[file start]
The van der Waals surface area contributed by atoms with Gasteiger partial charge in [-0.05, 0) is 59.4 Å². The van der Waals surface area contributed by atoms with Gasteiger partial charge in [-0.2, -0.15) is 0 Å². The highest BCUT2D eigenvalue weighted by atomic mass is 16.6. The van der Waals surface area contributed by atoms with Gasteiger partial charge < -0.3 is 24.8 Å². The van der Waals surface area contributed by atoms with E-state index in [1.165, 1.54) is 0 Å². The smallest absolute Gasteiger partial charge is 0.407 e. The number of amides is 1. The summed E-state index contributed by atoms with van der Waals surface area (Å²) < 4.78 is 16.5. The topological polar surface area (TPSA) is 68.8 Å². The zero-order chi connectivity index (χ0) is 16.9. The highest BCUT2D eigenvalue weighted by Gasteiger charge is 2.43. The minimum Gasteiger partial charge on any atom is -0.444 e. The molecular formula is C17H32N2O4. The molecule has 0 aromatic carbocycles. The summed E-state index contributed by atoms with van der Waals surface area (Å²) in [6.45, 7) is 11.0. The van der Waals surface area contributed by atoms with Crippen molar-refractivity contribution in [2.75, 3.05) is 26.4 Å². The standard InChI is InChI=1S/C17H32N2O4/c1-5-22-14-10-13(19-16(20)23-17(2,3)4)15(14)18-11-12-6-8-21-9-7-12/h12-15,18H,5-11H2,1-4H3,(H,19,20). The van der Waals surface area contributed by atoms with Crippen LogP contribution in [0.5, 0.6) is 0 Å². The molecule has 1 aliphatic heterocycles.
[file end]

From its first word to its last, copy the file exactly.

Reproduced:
The van der Waals surface area contributed by atoms with Gasteiger partial charge in [-0.05, 0) is 59.4 Å². The van der Waals surface area contributed by atoms with Gasteiger partial charge in [-0.2, -0.15) is 0 Å². The highest BCUT2D eigenvalue weighted by atomic mass is 16.6. The van der Waals surface area contributed by atoms with Gasteiger partial charge < -0.3 is 24.8 Å². The van der Waals surface area contributed by atoms with E-state index in [1.165, 1.54) is 0 Å². The smallest absolute Gasteiger partial charge is 0.407 e. The number of amides is 1. The summed E-state index contributed by atoms with van der Waals surface area (Å²) < 4.78 is 16.5. The topological polar surface area (TPSA) is 68.8 Å². The zero-order chi connectivity index (χ0) is 16.9. The highest BCUT2D eigenvalue weighted by Gasteiger charge is 2.43. The minimum Gasteiger partial charge on any atom is -0.444 e. The molecular formula is C17H32N2O4. The molecule has 0 aromatic carbocycles. The summed E-state index contributed by atoms with van der Waals surface area (Å²) in [6.45, 7) is 11.0. The van der Waals surface area contributed by atoms with Crippen molar-refractivity contribution in [2.75, 3.05) is 26.4 Å². The standard InChI is InChI=1S/C17H32N2O4/c1-5-22-14-10-13(19-16(20)23-17(2,3)4)15(14)18-11-12-6-8-21-9-7-12/h12-15,18H,5-11H2,1-4H3,(H,19,20). The van der Waals surface area contributed by atoms with Crippen LogP contribution in [0.5, 0.6) is 0 Å². The molecule has 1 aliphatic heterocycles.